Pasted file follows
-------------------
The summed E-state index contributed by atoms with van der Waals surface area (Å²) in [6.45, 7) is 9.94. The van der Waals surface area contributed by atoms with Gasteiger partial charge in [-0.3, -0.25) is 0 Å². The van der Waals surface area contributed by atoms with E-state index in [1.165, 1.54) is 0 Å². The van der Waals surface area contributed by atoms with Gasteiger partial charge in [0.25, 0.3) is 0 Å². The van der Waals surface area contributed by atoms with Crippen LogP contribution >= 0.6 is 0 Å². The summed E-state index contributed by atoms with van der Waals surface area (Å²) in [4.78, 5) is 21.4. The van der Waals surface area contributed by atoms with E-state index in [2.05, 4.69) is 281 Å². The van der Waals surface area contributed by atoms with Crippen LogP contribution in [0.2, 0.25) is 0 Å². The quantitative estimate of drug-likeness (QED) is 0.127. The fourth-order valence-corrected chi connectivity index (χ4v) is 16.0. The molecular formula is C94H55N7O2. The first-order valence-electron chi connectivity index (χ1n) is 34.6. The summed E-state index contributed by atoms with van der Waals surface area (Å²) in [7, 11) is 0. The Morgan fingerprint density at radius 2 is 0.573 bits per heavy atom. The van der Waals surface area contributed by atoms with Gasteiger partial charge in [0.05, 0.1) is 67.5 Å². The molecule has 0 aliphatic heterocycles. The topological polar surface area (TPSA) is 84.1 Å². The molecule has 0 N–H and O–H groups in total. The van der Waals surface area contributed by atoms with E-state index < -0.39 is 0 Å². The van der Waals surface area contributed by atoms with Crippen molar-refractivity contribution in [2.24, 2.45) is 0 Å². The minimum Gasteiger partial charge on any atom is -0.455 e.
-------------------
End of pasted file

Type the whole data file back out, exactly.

The summed E-state index contributed by atoms with van der Waals surface area (Å²) in [6.45, 7) is 9.94. The van der Waals surface area contributed by atoms with Gasteiger partial charge in [-0.3, -0.25) is 0 Å². The van der Waals surface area contributed by atoms with E-state index in [1.165, 1.54) is 0 Å². The van der Waals surface area contributed by atoms with Gasteiger partial charge in [0.25, 0.3) is 0 Å². The van der Waals surface area contributed by atoms with Crippen LogP contribution >= 0.6 is 0 Å². The summed E-state index contributed by atoms with van der Waals surface area (Å²) in [4.78, 5) is 21.4. The van der Waals surface area contributed by atoms with E-state index in [2.05, 4.69) is 281 Å². The van der Waals surface area contributed by atoms with Crippen LogP contribution in [0.2, 0.25) is 0 Å². The quantitative estimate of drug-likeness (QED) is 0.127. The fourth-order valence-corrected chi connectivity index (χ4v) is 16.0. The molecular formula is C94H55N7O2. The first-order valence-electron chi connectivity index (χ1n) is 34.6. The summed E-state index contributed by atoms with van der Waals surface area (Å²) in [7, 11) is 0. The Morgan fingerprint density at radius 2 is 0.573 bits per heavy atom. The van der Waals surface area contributed by atoms with Gasteiger partial charge in [0.05, 0.1) is 67.5 Å². The molecule has 0 aliphatic heterocycles. The topological polar surface area (TPSA) is 84.1 Å². The molecule has 0 N–H and O–H groups in total. The van der Waals surface area contributed by atoms with E-state index < -0.39 is 0 Å². The van der Waals surface area contributed by atoms with Crippen molar-refractivity contribution in [2.24, 2.45) is 0 Å². The minimum Gasteiger partial charge on any atom is -0.455 e.